Because the judgment was based in unique Dutch law, it is unclear if the exact same claim could be brought successfully in the United States. Creative lawyers may be able to follow the Hague’s example using related U.S. laws. While the United States has not yet recognized an environmental human right, the judgment notes that there is a growing “international consensus” that human rights include the right to a clean environment and sustainable climate. Notably, the United States is a signatory to and has ratified the International Covenant on Civil and Political Rights, which is one of the treaties cited by the court.[13] Additionally, Minnesota has its own Human Rights Act, though the statute focuses primarily on civil rights.[14] However, two Minnesotan environmental laws recognize the right to a clean environment and a sustainable climate. The Minnesota Environmental Policy Act states that it is Minnesota’s policy to “create and maintain conditions under which human beings and nature can exist in productive harmony, and fulfill the social, economic, and other requirements of present and future generations,”[15] and the Minnesota Environmental Rights Act declares that “each person is entitled by right to the protection, preservation, and enhancement of air, water, land, and other natural resources.”[16] These statutes offer broad protections and are well-practiced areas of law for environmental lawyers, and could potentially be used as a vehicle to challenge the state’s failure to police fossil fuel emissions, or even perhaps the fossil fuel industries themselves.

         The judgment clearly has huge potential for changing how the public perceives the responsibility that extractive industries have for worldwide carbon emissions. Additionally, the judgment could be legally significant as well – particularly in the European Union (EU), where judgments can be enforced by co-Member States.[17] Questions remain as to how a court would enforce the order either in the EU or abroad, and the pending appeals by Shell could also change the legal landscape. But the degree of media coverage the judgment has received highlights its importance as a model for future cases, and the judgment could even result in changes to Shell’s worldwide operations in the immediate future. Shell has at least 14 major projects or facilities operating in the United States, though none are in Minnesota. However, as noted above, the Hague judgment applies to Shell’s Scope 3 emissions, which would include emissions resulting from gas station sales in Minnesota if the judgment can be enforced.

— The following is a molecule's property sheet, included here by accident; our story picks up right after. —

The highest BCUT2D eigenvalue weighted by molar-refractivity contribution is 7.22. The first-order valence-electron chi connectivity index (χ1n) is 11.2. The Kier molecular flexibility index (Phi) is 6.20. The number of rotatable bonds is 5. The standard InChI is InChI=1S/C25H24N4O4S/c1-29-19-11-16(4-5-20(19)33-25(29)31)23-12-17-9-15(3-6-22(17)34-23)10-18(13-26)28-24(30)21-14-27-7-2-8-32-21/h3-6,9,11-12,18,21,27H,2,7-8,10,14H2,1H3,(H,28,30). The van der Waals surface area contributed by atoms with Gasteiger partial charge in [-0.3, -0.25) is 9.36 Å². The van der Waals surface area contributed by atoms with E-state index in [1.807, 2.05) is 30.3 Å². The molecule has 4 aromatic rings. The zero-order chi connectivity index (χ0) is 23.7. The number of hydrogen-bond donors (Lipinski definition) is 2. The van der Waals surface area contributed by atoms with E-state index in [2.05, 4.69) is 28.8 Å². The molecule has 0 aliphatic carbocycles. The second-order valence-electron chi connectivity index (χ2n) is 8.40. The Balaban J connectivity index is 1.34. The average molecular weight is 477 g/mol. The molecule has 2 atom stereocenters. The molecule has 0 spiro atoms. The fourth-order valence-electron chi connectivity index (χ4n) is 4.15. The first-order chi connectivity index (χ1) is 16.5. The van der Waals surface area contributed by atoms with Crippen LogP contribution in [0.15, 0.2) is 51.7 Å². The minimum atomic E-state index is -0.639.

[1] Rechtbank Den Haag (Civil), May 26, 2021, ECLI: NL:RBDHA:2021:5337 (Milieudefensie/Royal Dutch Shell) (Neth.), available at https://uitspraken.rechtspraak.nl/inziendocument?id=ECLI:NL:RBDHA:2021:5339.

[2] Ron Bousso, et al., Shell ordered to deepen carbon cuts in landmark Dutch climate case, Reuters (May 26, 2021

5:42 PM EDT), https://www.reuters.com/business/sustainable-business/dutch-court-orders-shell-set-tougher-climate-targets-2021-05-26/

[3] Maxine Joselow, Court Orders Shell to Slash Emissions in Historic Ruling, Scientific American and E&ENews (May 27, 2021), https://www.scientificamerican.com/article/court-orders-shell-to-slash-emissions-in-historic-ruling/

[4] Court decision (Judgment) at 4.1.3.

[5] Court decision (Judgment) at 4.5.7.

[6] Although the Hague also houses the International Court of Justice and International Criminal Court, this judgment arises from the national court.

[7] Stanley Reed and Claire Moses, A Dutch court rules that Shell must step up its climate change efforts, New York Times (May 26, 2021), https://www.nytimes.com/2021/05/26/business/royal-dutch-shell-climate-change.html

[8] Keith Johnson, Big Oil’s Tobacco Moment, Foreign Policy (May 27, 2021, 2:44 PM), https://foreignpolicy.com/2021/05/27/royal-dutch-shell-netherlands-hague-court-oil-fossil-fuels-climate-change/

[9] Josh Skluzacek, Minnesota settles lawsuit against 2 tobacco companies for $81M, KSTP Eyewitness News (March 17, 2021), https://kstp.com/minnesota-news/minnesota-settles-lawsuit-against-2-tobacco-companies-for-81m/6045180/

[10] Public Health Law Center, Mitchell Hamline School of Law, Master Settlement Agreement, https://www.publichealthlawcenter.org/topics/commercial-tobacco-control/commercial-tobacco-control-litigation/master-settlement-agreement

[11] World Health Organization, Tobacco Free Initiative, Tobacco industry and corporate responsibility…an inherent contradiction (February 2003), https://www.who.int/tobacco/media/en/tob-industry.pdf

[12]  Mike Hughlett, Minnesota files climate change lawsuit against oil companies including Koch Industries, ExxonMobil, Star Tribune (June 24, 2020), https://www.startribune.com/minn-files-climate-change-lawsuit-against-oil-companies-including-koch-exxon-mobil/571466182/?refresh=true

[13] Court decision (Judgment) at 4.4.10. See footnote 1.

[14] Minnesota Human Rights Act, Minn. Stat. Ann. § 363A.01.

[15] Minnesota Environmental Policy Act, Minn. Stat. Ann. § 116D.02

[16] Minnesota Environmental Rights Act, Minn. Stat. Ann. § 116B.01

[17] European Commission, Mutual recognition of judgments, https://ec.europa.eu/info/law/cross-border-cases/judicial-cooperation/types-judicial-cooperation/mutual-recognition-judgments_en

Categories: UN Issues